professor
Madeleine Zelin

Dec 2009

Took this class as an undergraduate. Classes are straight-up lectures with no questions or comments from students. Zelin speaks quite fast and her Powerpoint slides are of minimal use/relevance. She often spells out Chinese names on the board only to say that we don't need to study/remember them, after we're done furiously scribbling them down. It's hard to tell sometimes what parts of her lecture are important to study or not important, because there is so much info being thrown at you. You are also expected to have a basic understanding of China and the dynastic system before entering the class so if you know nothing about China, you had better brush up before taking this. Unfortunately, the lectures are just not as interesting or dynamic as they could be.

Dec 2006

This class is intended as a junior/graduate level from the people I saw in class. I took this class as a freshmen and got a good grade so I think I can provide an objective review on the difficulty and accessibility. This was my first history class in college and I am thankful that I didn't chicken out and leave. I learned a lot about the Qing and even about the Ming. When she lectures, she often mentions about each events' influence and their appearance in the PRC. Those comments truly made this class history of "modern china" not the Qing. She traced themes and their effects in the 20th century. Although it is quite true that she digresses a bit and focuses on economics a lot, I never felt that she neglected the other aspects of the Qing. The readings were interesting but I had some trouble finishing up all the readings. Some of the journals assigned are like 60 pages each. For discussion sections, there are like three to read so that's like 180 pages. The reading is pretty daunting and so I had to spend time during the weekened catching up on the reading. But the readings provided more insight on things that we couldn't discuss in detail during class. It helped me view the problems of China in terms of themes instead of chronology. The TA led discussion sections were quite weak. The class was pretty quiet during the discussion sections so it kind of forces the professor to lecture a bit. Now the paper. As a freshmen, I was pretty daunted by the 15 page paper. In high school, the longest paper I wrote was the 11 page paper on the Virginia governor election and that was an easy paper. The 15 page paper was a real history paper. It required the reading of at least two history books, sourcing, and detailed analysis. The weekend I wrote my paper, I literally didn't move from my room. But the paper itself wasn't impossible. With time and effort I was able to write a good paper and turn it in. The exams are pretty straightforward. Just as any history class, there are IDs and short answers. That is pretty much the midterm and the exam is pretty much off of the lecture notes. The final was IDs and short answers as well. The exams were pretty easy and they were easy to prepare for if you went to class and took your notes effectively. All in all, I thought professor Zelin was a great professor who was knowledgable in her area and was able to connect themes together to provide a picture of China. Her selection of readings was interesting and helpful. I definitely recommend her class. Oh yeh if you are a freshmen, don't be intimidated to take higher level courses. The higher numbers are just numbers. That's all that they are.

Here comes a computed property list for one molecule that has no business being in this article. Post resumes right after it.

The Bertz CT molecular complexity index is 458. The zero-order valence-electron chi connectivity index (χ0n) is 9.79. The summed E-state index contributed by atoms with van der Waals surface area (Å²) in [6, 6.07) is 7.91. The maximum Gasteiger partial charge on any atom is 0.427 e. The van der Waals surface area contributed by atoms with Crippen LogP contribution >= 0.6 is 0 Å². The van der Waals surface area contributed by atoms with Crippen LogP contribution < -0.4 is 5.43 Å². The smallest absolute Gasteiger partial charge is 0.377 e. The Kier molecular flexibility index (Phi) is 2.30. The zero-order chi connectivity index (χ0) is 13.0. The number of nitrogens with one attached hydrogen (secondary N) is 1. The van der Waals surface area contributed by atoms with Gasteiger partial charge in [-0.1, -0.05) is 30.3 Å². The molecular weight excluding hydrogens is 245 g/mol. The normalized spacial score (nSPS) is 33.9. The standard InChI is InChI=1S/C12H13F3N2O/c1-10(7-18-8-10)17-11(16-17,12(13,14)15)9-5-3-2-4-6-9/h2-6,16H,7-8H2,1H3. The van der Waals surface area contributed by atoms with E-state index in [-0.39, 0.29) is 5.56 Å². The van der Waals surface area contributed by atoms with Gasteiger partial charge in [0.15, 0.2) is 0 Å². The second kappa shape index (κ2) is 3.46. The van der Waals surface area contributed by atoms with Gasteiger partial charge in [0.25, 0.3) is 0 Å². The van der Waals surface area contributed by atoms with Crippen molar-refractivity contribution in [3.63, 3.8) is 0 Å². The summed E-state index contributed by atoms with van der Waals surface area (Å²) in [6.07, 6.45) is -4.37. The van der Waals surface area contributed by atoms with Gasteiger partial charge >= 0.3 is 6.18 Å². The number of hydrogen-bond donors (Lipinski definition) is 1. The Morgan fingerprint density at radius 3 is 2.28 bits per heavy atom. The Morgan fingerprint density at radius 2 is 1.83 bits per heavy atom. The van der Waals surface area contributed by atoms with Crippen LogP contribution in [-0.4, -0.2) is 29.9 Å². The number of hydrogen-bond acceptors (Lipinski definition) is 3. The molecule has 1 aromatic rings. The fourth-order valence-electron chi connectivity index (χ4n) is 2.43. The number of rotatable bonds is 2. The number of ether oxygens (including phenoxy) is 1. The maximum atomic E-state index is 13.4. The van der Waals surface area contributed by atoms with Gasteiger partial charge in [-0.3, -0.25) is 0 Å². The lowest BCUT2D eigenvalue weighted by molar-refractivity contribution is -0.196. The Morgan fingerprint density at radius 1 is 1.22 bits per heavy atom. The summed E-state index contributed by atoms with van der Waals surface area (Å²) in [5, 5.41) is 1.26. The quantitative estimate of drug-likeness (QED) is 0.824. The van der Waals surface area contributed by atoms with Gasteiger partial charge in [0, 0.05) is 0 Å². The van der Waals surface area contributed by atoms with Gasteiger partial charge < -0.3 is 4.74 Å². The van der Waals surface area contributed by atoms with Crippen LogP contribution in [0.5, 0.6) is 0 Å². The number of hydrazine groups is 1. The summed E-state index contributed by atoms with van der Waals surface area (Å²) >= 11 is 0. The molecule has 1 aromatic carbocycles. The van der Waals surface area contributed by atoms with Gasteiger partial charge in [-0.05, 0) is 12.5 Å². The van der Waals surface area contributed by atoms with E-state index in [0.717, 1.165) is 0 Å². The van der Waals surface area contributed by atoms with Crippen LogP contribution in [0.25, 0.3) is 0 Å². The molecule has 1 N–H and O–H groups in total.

Mar 2006

Don’t be put off by the title: this course does NOT require extensive knowledge of econ. Its focus is on major issues facing historians of China – many of whom are definitely not even economists themselves – who are looking for the historical roots of contemporary economic phenomena: issues such as why China didn’t industrialize on its own and what role “Asian values” play in recent Chinese economic success. Admittedly a fair number of people in the class are econ majors or MBA students, but their background doesn’t give them any unfair advantage, and their perspectives can add a lot to class discussions. No one should be put off by (completely inaccurate) previous reviews of the professor, either – she has an amazingly extensive and in-depth knowledge not only of Chinese history, but of how the issues discussed in class relate to other parts of the world. She also includes a wide range of articles in the readings, including some whose perspective she doesn’t agree with (though she never makes her own point of view clear until AFTER the class discussion is over). Even if you’re not familiar with the basic econ terminology when it comes up, don’t be afraid to ask – Professor Zelin is perfectly understanding and willing to explain. And not only is she approachable, despite what other reviewers think, her lecturing style is anything but “pompous” – on the contrary, her enthusiasm for her subject shines through. Why anyone would call her arrogant just for sharing her expertise is beyond me.